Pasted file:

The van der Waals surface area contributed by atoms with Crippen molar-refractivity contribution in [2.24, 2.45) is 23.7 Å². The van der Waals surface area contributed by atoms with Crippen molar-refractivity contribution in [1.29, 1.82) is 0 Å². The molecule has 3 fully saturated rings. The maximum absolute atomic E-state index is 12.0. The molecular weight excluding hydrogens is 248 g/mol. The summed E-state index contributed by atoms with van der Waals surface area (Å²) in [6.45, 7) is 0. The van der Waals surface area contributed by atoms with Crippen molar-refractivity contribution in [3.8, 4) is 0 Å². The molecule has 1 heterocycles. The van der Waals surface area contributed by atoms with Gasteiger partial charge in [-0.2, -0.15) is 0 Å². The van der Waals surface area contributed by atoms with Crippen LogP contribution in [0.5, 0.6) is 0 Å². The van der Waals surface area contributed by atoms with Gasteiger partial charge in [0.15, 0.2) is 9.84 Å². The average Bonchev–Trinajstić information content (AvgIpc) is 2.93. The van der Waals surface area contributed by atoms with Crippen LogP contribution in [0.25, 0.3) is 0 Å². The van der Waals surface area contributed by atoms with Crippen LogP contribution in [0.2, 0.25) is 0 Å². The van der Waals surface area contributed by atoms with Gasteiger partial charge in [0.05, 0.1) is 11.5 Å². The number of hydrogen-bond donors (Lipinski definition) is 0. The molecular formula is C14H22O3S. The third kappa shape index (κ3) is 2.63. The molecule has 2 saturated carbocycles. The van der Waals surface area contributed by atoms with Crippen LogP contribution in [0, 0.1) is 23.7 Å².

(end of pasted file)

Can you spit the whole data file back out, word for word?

The van der Waals surface area contributed by atoms with Crippen molar-refractivity contribution in [2.24, 2.45) is 23.7 Å². The van der Waals surface area contributed by atoms with Crippen molar-refractivity contribution in [1.29, 1.82) is 0 Å². The molecule has 3 fully saturated rings. The maximum absolute atomic E-state index is 12.0. The molecular weight excluding hydrogens is 248 g/mol. The summed E-state index contributed by atoms with van der Waals surface area (Å²) in [6.45, 7) is 0. The van der Waals surface area contributed by atoms with Crippen molar-refractivity contribution in [3.8, 4) is 0 Å². The molecule has 1 heterocycles. The van der Waals surface area contributed by atoms with Gasteiger partial charge in [-0.2, -0.15) is 0 Å². The van der Waals surface area contributed by atoms with Crippen LogP contribution in [0.5, 0.6) is 0 Å². The van der Waals surface area contributed by atoms with Gasteiger partial charge in [0.15, 0.2) is 9.84 Å². The average Bonchev–Trinajstić information content (AvgIpc) is 2.93. The van der Waals surface area contributed by atoms with Crippen LogP contribution in [0.25, 0.3) is 0 Å². The van der Waals surface area contributed by atoms with Crippen LogP contribution in [0.2, 0.25) is 0 Å². The van der Waals surface area contributed by atoms with Gasteiger partial charge in [0.05, 0.1) is 11.5 Å². The number of hydrogen-bond donors (Lipinski definition) is 0. The molecular formula is C14H22O3S. The third kappa shape index (κ3) is 2.63. The molecule has 2 saturated carbocycles. The van der Waals surface area contributed by atoms with Crippen LogP contribution in [0, 0.1) is 23.7 Å².